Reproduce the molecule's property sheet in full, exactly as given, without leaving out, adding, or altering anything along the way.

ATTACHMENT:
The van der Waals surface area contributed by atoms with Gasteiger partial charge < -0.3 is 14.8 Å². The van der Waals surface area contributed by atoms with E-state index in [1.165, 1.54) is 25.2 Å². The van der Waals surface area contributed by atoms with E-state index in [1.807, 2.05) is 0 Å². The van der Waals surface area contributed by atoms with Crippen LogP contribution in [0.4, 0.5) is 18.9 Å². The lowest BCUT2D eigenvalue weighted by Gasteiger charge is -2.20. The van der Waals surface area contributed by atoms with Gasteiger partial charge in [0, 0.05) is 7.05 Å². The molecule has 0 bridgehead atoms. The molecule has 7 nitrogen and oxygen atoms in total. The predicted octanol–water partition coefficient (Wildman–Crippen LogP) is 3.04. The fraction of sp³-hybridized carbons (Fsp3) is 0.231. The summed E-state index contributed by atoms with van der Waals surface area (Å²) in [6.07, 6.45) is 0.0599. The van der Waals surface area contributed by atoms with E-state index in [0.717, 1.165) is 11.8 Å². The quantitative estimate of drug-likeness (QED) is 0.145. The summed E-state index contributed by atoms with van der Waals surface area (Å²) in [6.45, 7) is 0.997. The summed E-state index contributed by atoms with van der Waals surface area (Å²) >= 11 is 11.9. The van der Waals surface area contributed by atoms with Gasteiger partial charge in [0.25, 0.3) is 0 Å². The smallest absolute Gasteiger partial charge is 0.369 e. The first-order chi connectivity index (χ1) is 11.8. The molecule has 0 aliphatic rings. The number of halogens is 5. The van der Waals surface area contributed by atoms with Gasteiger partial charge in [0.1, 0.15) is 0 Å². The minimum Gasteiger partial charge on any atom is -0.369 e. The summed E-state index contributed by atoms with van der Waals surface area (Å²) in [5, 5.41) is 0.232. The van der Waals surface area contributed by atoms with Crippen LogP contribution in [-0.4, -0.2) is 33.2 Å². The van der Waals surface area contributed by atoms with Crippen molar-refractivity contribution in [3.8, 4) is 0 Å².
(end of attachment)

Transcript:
The van der Waals surface area contributed by atoms with Gasteiger partial charge < -0.3 is 14.8 Å². The van der Waals surface area contributed by atoms with E-state index in [1.165, 1.54) is 25.2 Å². The van der Waals surface area contributed by atoms with E-state index in [1.807, 2.05) is 0 Å². The van der Waals surface area contributed by atoms with Crippen LogP contribution in [0.4, 0.5) is 18.9 Å². The lowest BCUT2D eigenvalue weighted by Gasteiger charge is -2.20. The van der Waals surface area contributed by atoms with Gasteiger partial charge in [0, 0.05) is 7.05 Å². The molecule has 0 bridgehead atoms. The molecule has 7 nitrogen and oxygen atoms in total. The predicted octanol–water partition coefficient (Wildman–Crippen LogP) is 3.04. The fraction of sp³-hybridized carbons (Fsp3) is 0.231. The summed E-state index contributed by atoms with van der Waals surface area (Å²) in [6.07, 6.45) is 0.0599. The van der Waals surface area contributed by atoms with E-state index in [0.717, 1.165) is 11.8 Å². The quantitative estimate of drug-likeness (QED) is 0.145. The summed E-state index contributed by atoms with van der Waals surface area (Å²) in [6.45, 7) is 0.997. The summed E-state index contributed by atoms with van der Waals surface area (Å²) >= 11 is 11.9. The van der Waals surface area contributed by atoms with Gasteiger partial charge in [0.25, 0.3) is 0 Å². The smallest absolute Gasteiger partial charge is 0.369 e. The first-order chi connectivity index (χ1) is 11.8. The molecule has 0 aliphatic rings. The number of halogens is 5. The van der Waals surface area contributed by atoms with Gasteiger partial charge in [0.1, 0.15) is 0 Å². The minimum Gasteiger partial charge on any atom is -0.369 e. The summed E-state index contributed by atoms with van der Waals surface area (Å²) in [5, 5.41) is 0.232. The van der Waals surface area contributed by atoms with Crippen LogP contribution in [-0.4, -0.2) is 33.2 Å². The van der Waals surface area contributed by atoms with Crippen molar-refractivity contribution in [3.8, 4) is 0 Å².